Estonian Air orders three NextGen airliners
Oct. 29, 2010, Toronto - Bombardier Aerospace announced today that Estonian Air of Tallinn, Estonia has signed a firm order for three CRJ900 NextGen aircraft and has also taken options on two CRJ900 NextGen aircraft.
Based on the list price for the CRJ900 NextGen aircraft, the contract is valued at approximately $123 million US, which could increase to $211 million US should both options be converted to firm orders.
The firm order announced today replaces the firm order for three CRJ900 NextGen aircraft that was announced on March 10, 2008 as part of a purchase by SAS Scandinavian Airlines and three of its affiliate airlines, including Estonian Air.
"We require aircraft with less capacity than our mainline jets," said Andrus Aljas, President and Chief Executive Officer, Estonian Air. "The CRJ900 NextGen aircraft, which offer an excellent combination of performance, operating economics and passenger comfort, are ideally suited for our requirements and will be deployed as part of our fleet optimization program."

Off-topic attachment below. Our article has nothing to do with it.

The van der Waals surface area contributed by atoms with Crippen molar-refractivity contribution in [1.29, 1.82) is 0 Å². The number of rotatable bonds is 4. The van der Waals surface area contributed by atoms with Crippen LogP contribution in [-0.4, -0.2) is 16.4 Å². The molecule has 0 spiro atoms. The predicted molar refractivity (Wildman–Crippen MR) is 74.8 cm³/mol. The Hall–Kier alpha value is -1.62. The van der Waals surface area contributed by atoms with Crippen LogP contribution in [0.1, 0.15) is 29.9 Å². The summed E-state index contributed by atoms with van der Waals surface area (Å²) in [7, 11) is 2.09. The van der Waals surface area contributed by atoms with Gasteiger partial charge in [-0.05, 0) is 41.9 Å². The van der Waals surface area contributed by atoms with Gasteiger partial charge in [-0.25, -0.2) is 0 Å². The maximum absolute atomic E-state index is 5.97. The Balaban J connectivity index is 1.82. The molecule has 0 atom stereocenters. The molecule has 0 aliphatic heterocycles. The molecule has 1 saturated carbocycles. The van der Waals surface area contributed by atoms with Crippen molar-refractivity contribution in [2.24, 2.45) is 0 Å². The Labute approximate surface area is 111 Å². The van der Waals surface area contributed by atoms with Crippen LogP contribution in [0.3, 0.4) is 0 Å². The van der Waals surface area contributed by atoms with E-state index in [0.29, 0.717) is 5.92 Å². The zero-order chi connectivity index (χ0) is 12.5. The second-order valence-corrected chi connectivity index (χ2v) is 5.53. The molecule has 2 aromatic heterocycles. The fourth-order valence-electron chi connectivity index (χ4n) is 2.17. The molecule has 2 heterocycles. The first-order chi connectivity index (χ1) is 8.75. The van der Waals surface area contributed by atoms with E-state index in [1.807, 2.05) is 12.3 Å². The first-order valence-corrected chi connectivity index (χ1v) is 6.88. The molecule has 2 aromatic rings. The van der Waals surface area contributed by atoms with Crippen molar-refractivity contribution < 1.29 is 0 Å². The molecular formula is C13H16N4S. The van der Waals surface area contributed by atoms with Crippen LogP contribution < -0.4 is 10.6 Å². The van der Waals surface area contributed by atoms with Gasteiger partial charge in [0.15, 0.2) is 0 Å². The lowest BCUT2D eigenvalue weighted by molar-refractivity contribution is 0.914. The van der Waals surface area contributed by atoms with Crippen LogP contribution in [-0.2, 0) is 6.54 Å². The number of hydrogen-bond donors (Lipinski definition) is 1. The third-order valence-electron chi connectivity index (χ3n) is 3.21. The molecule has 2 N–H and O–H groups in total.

"Estonian Air's CRJ900 NextGen aircraft will join the 530 CRJ Series and Q-Series aircraft that are in service with, or have been ordered by, operators in Europe," said Gary R. Scott, President, Bombardier Commercial Aircraft. "These aircraft are an important component in the continent's airline network as carriers seek to reduce their environmental footprint while sustaining or improving yields."
Including the order from Estonian Air announced today, Bombardier has recorded firm orders for a total of 1,709 CRJ Series aircraft, including 262 CRJ900 and CRJ900 NextGen aircraft. As of July 31, 2010, 1,597 of these CRJ Series aircraft, including 234 CRJ900 and CRJ900 NextGen aircraft had been delivered to customers around the world. CRJ Series aircraft are in service with more than 60 airlines and have logged more than 28 million flight hours and over 23 million take-off and landing cycles. In addition, corporate variants of CRJ Series aircraft are in service with more than 30 operators.